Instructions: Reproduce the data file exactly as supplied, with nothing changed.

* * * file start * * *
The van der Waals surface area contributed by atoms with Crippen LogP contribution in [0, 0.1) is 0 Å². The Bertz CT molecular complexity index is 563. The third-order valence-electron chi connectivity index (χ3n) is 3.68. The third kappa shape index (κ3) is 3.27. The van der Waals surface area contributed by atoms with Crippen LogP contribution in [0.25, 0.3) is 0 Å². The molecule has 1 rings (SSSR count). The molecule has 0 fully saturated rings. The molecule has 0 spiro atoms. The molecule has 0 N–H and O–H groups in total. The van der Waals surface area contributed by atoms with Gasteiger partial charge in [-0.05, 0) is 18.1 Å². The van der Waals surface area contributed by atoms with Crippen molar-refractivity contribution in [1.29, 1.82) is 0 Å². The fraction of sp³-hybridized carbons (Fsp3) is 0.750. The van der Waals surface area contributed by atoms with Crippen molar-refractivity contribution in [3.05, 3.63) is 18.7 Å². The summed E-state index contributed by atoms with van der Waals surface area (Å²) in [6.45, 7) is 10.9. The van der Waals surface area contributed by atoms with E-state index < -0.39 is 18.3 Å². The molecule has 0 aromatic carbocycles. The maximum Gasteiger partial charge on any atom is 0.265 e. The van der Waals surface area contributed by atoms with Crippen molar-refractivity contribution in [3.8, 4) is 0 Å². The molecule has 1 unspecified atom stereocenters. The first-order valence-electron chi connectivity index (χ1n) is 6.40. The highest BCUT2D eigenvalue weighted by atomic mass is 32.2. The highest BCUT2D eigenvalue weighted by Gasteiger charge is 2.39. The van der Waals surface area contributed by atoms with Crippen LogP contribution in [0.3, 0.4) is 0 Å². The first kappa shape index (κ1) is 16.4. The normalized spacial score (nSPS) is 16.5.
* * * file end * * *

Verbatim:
The van der Waals surface area contributed by atoms with Crippen LogP contribution in [0, 0.1) is 0 Å². The Bertz CT molecular complexity index is 563. The third-order valence-electron chi connectivity index (χ3n) is 3.68. The third kappa shape index (κ3) is 3.27. The van der Waals surface area contributed by atoms with Crippen LogP contribution in [0.25, 0.3) is 0 Å². The molecule has 1 rings (SSSR count). The molecule has 0 fully saturated rings. The molecule has 0 spiro atoms. The molecule has 0 N–H and O–H groups in total. The van der Waals surface area contributed by atoms with Gasteiger partial charge in [-0.05, 0) is 18.1 Å². The van der Waals surface area contributed by atoms with Crippen molar-refractivity contribution in [1.29, 1.82) is 0 Å². The fraction of sp³-hybridized carbons (Fsp3) is 0.750. The van der Waals surface area contributed by atoms with Crippen molar-refractivity contribution in [3.05, 3.63) is 18.7 Å². The summed E-state index contributed by atoms with van der Waals surface area (Å²) in [6.45, 7) is 10.9. The van der Waals surface area contributed by atoms with E-state index < -0.39 is 18.3 Å². The molecule has 0 aromatic carbocycles. The maximum Gasteiger partial charge on any atom is 0.265 e. The van der Waals surface area contributed by atoms with Crippen molar-refractivity contribution in [3.8, 4) is 0 Å². The molecule has 1 unspecified atom stereocenters. The first-order valence-electron chi connectivity index (χ1n) is 6.40. The highest BCUT2D eigenvalue weighted by atomic mass is 32.2. The highest BCUT2D eigenvalue weighted by Gasteiger charge is 2.39. The van der Waals surface area contributed by atoms with Crippen LogP contribution in [0.3, 0.4) is 0 Å². The first kappa shape index (κ1) is 16.4. The normalized spacial score (nSPS) is 16.5.